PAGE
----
FAIL.  I continue to struggle on this goal.  I am very disappointed in myself as I have allowed my discipline to waver.  Not only have I not achieved my secondary goal of getting and staying below 235, but I have actually gained weight.  I have succumbed to mindless snacking at work during the day and I have made very bad meal choices at home.  I am hopeful that the disgust I currently feel will motivate me to get back on track with this goal and I hope that by the end of 2019, I will have reached my goal and renewed my path to a healthier lifestyle.

2. Max my 401K contributions:

I continue to contribute 12% to my workplace 401K account.  Year-to-date I have contributed almost $7,500 but this included some variable compensation that I cannot count on going forward.  Based on my contribution level, I am still on track to reach the contribution maximum for 2019.  That limit is currently $19,000 and I should be on pace to reach that amount sometime in November or December.  Another option is to increase my withholding percentage.  I believe I have mentioned previously that the way I try to do this is in small increments.  As I write this, I think that is the route I will take.  This week, I will increase my withholding by 0.5% or 1% and then allowing my monthly finances to adjust to that new take-home amount.  I am certain that this will have little to no impact on my monthly budget and will help ensure that I reach this goal even earlier than currently expected.  I will report next month whether I followed through on this maneuver.  

3. Fully Fund Wife’s ROTH IRA (Stretch Goal:  Fully Fund my ROTH IRA as well):

Both of these accounts have been fully funded.  

4. Read at least 24 Books & Listen to at least 24 audio books:

My reading has slowed down a bit in the past month.  Work has picked up and that gives me less free time.  Additionally, my kids’ activity schedules have really gotten to the point where each and every evening we are on the run so once we actually get home, we are pressed for time to get all the other things done that need to get done.  All this combined has slowed down my reading.  However, even with this in mind, I remain ahead of the pace that I set for the year.  As of this writing I have read 15 books and listened to 13 Audiobooks.  That puts me on pace to read 45 books and listen to 39 audiobooks by the end of the year.  Since summer is fast approaching, I am hopeful that my pace will pick up and I will not only reach my goal but also give me hope that I can increase my goal for next year as well.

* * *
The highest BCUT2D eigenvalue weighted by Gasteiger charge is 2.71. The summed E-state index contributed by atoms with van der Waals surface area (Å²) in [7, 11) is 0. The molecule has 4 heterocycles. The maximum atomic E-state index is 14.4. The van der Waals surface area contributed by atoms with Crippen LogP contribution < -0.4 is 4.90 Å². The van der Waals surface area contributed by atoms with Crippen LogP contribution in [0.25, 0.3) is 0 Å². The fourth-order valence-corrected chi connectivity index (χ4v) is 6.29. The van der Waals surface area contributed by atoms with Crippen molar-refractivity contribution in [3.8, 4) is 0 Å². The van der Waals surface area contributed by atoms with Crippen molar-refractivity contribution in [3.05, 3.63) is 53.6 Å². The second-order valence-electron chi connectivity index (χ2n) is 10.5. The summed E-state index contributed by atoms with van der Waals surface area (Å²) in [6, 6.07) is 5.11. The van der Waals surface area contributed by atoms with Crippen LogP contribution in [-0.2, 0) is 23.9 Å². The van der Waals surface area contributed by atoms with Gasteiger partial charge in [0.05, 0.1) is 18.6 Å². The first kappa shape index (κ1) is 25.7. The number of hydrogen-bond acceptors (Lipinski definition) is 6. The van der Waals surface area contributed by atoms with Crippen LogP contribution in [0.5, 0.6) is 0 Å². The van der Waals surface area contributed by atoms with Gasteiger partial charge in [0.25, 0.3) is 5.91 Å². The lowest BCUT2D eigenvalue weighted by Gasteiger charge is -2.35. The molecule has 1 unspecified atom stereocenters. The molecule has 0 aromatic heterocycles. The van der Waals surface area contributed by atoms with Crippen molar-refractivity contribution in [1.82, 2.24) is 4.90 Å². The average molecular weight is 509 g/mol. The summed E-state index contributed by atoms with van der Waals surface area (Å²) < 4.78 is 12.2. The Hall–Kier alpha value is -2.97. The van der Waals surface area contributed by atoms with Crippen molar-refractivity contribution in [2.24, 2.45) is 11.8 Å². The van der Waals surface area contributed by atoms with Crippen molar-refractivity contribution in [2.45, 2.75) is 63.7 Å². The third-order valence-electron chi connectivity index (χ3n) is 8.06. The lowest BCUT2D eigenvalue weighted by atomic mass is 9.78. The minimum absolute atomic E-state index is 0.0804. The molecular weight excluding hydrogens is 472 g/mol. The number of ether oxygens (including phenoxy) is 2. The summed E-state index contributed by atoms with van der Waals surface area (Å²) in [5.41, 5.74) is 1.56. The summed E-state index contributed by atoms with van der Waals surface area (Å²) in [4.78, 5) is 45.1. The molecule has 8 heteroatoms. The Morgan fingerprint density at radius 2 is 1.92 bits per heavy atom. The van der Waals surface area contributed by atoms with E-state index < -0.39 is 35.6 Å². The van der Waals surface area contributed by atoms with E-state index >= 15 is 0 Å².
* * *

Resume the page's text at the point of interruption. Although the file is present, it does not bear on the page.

5. Re-read “The Millionaire Fastlane” by MJ DeMarco & “Set for Life” by Scott Trench:

I have still not begun a re-read of either of these titles.  Each time I finish a book, it seems like another reserve from the library becomes available and I put off re-reading these two titles.  I will definitely get to them soon. 

6. Get Vanguard Taxable Investment Account over $55k

I am fast approaching the achievement of this goal.  As of today, this account sits at $53,594.10.  Based on current automatic transfers to this account combined with moving any additional “found” monies, I hope to report by next month that I have reached this goal already. 

7. Pay Credit Cards in full each month:

Thus far, I have paid all credit cards in full each month of 2019.

8. Get HELOC Balance under $30K:

This goal has been reached.  The current balance on the HELOC is $27,455.11.  I will continue to pay this down in an aggressive manner.  Since I have already reached this goal through April, I will set a new stretch goal for myself of getting the balance under $20,000 before the end of the year.  That is a very aggressive goal, but I feel like I am playing with house money since I already hit the original goal.  

9. Continue to Blog weekly:

I have continued to blog once per week.  I have set myself a goal of publishing a new article each Wednesday.  While I have successfully hit the goal of blogging weekly, I have missed the Wednesday deadline once or twice thus far (including this article with I am writing and hope to publish today, a Thursday).  

10. Earn additional $100 per month in income through various side hustles:

For April I was able to exceed this goal once again.  For April, we were able to generate an additional $208.00.  The details of that extra money are below.

  • ¬  $50
  • ¬  $25
  • ¬ March Madness Pool:  $133

I have previously written a post asking the question of whether or not fantasy sports winnings can be considered a side-hustle or not.  While I think that including those winnings can be considered here, I struggle a bit with the above.  Along with a few friends, we bought various squares for the March Madness basketball tournament.  Above our initial investment, these produced winnings of $133 for each of us.  I include it here but not really sure that I should since this was really a game of chance and had no skill on my part whatsoever.  If you agree that this can be included, I have hit this goal for the month.  If you take out those winnings, then I came up short this month.  I have identified many books, CDs, and DVDs that I can sell either online or to a retail store such as Half-Priced Books, but I got lazy and did not actually sell any of these items in April.